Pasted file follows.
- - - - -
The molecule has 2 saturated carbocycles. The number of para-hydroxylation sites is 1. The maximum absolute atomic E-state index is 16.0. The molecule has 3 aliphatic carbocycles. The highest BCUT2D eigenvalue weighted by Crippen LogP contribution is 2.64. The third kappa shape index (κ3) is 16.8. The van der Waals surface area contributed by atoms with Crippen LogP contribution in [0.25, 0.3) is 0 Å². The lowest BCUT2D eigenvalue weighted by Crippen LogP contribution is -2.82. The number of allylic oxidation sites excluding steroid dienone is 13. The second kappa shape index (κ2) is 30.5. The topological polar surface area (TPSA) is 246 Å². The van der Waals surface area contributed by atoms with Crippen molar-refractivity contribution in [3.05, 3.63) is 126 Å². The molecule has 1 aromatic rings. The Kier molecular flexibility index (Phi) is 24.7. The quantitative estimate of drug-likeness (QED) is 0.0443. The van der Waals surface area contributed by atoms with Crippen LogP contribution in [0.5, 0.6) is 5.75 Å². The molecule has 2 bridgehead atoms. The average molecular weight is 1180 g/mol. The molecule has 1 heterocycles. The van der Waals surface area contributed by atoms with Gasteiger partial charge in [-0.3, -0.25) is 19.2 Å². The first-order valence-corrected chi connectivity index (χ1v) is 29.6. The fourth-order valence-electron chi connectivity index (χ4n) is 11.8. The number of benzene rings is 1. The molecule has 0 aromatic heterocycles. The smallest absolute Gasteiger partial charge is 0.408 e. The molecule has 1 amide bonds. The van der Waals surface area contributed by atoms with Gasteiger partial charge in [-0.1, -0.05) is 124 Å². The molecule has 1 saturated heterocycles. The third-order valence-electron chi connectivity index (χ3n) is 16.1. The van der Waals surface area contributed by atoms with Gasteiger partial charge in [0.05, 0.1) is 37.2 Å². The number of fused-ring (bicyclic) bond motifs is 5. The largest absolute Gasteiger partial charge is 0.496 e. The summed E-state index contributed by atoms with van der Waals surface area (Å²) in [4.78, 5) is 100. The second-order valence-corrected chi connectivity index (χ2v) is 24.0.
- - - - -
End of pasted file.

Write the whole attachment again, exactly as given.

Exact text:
The molecule has 2 saturated carbocycles. The number of para-hydroxylation sites is 1. The maximum absolute atomic E-state index is 16.0. The molecule has 3 aliphatic carbocycles. The highest BCUT2D eigenvalue weighted by Crippen LogP contribution is 2.64. The third kappa shape index (κ3) is 16.8. The van der Waals surface area contributed by atoms with Crippen LogP contribution in [0.25, 0.3) is 0 Å². The lowest BCUT2D eigenvalue weighted by Crippen LogP contribution is -2.82. The number of allylic oxidation sites excluding steroid dienone is 13. The second kappa shape index (κ2) is 30.5. The topological polar surface area (TPSA) is 246 Å². The van der Waals surface area contributed by atoms with Crippen molar-refractivity contribution in [3.05, 3.63) is 126 Å². The molecule has 1 aromatic rings. The Kier molecular flexibility index (Phi) is 24.7. The quantitative estimate of drug-likeness (QED) is 0.0443. The van der Waals surface area contributed by atoms with Crippen LogP contribution in [0.5, 0.6) is 5.75 Å². The molecule has 2 bridgehead atoms. The average molecular weight is 1180 g/mol. The molecule has 1 heterocycles. The van der Waals surface area contributed by atoms with Gasteiger partial charge in [-0.3, -0.25) is 19.2 Å². The first-order valence-corrected chi connectivity index (χ1v) is 29.6. The fourth-order valence-electron chi connectivity index (χ4n) is 11.8. The number of benzene rings is 1. The molecule has 0 aromatic heterocycles. The smallest absolute Gasteiger partial charge is 0.408 e. The molecule has 1 amide bonds. The van der Waals surface area contributed by atoms with Gasteiger partial charge in [-0.1, -0.05) is 124 Å². The molecule has 1 saturated heterocycles. The third-order valence-electron chi connectivity index (χ3n) is 16.1. The van der Waals surface area contributed by atoms with Gasteiger partial charge in [0.05, 0.1) is 37.2 Å². The number of fused-ring (bicyclic) bond motifs is 5. The largest absolute Gasteiger partial charge is 0.496 e. The summed E-state index contributed by atoms with van der Waals surface area (Å²) in [4.78, 5) is 100. The second-order valence-corrected chi connectivity index (χ2v) is 24.0.